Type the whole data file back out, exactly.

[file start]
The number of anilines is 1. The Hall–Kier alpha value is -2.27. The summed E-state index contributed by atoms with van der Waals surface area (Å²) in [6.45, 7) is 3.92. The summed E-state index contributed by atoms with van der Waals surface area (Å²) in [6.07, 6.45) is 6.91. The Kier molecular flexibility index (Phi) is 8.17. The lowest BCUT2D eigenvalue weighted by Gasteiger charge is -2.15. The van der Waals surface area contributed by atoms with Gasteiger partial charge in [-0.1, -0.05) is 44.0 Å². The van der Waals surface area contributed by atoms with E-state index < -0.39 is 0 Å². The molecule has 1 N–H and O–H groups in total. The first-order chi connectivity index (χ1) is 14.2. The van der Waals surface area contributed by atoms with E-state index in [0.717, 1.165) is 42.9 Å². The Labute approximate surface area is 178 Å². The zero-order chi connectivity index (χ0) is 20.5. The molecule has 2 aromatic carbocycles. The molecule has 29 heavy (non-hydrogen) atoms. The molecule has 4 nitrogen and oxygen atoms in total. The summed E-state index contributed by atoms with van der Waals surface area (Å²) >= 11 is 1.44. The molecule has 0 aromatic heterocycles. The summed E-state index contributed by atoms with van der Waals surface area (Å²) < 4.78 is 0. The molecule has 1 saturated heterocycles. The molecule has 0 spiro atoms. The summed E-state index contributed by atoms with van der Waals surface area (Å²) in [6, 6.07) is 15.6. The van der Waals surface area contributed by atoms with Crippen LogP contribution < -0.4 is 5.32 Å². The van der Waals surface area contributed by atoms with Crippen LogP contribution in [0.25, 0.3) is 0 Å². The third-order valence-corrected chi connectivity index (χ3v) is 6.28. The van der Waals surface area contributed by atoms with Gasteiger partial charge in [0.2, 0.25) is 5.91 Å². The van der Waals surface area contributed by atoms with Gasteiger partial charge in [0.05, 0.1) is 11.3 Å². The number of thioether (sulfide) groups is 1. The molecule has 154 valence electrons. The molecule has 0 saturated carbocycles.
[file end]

The number of anilines is 1. The Hall–Kier alpha value is -2.27. The summed E-state index contributed by atoms with van der Waals surface area (Å²) in [6.45, 7) is 3.92. The summed E-state index contributed by atoms with van der Waals surface area (Å²) in [6.07, 6.45) is 6.91. The Kier molecular flexibility index (Phi) is 8.17. The lowest BCUT2D eigenvalue weighted by Gasteiger charge is -2.15. The van der Waals surface area contributed by atoms with Gasteiger partial charge in [-0.1, -0.05) is 44.0 Å². The van der Waals surface area contributed by atoms with E-state index < -0.39 is 0 Å². The molecule has 1 N–H and O–H groups in total. The first-order chi connectivity index (χ1) is 14.2. The van der Waals surface area contributed by atoms with E-state index in [0.717, 1.165) is 42.9 Å². The Labute approximate surface area is 178 Å². The zero-order chi connectivity index (χ0) is 20.5. The molecule has 2 aromatic carbocycles. The molecule has 29 heavy (non-hydrogen) atoms. The molecule has 4 nitrogen and oxygen atoms in total. The summed E-state index contributed by atoms with van der Waals surface area (Å²) >= 11 is 1.44. The molecule has 0 aromatic heterocycles. The summed E-state index contributed by atoms with van der Waals surface area (Å²) < 4.78 is 0. The molecule has 1 saturated heterocycles. The molecule has 0 spiro atoms. The summed E-state index contributed by atoms with van der Waals surface area (Å²) in [6, 6.07) is 15.6. The van der Waals surface area contributed by atoms with Crippen LogP contribution < -0.4 is 5.32 Å². The van der Waals surface area contributed by atoms with Crippen LogP contribution in [0.25, 0.3) is 0 Å². The third-order valence-corrected chi connectivity index (χ3v) is 6.28. The van der Waals surface area contributed by atoms with Gasteiger partial charge in [0.2, 0.25) is 5.91 Å². The van der Waals surface area contributed by atoms with Gasteiger partial charge in [0.05, 0.1) is 11.3 Å². The number of thioether (sulfide) groups is 1. The molecule has 154 valence electrons. The molecule has 0 saturated carbocycles.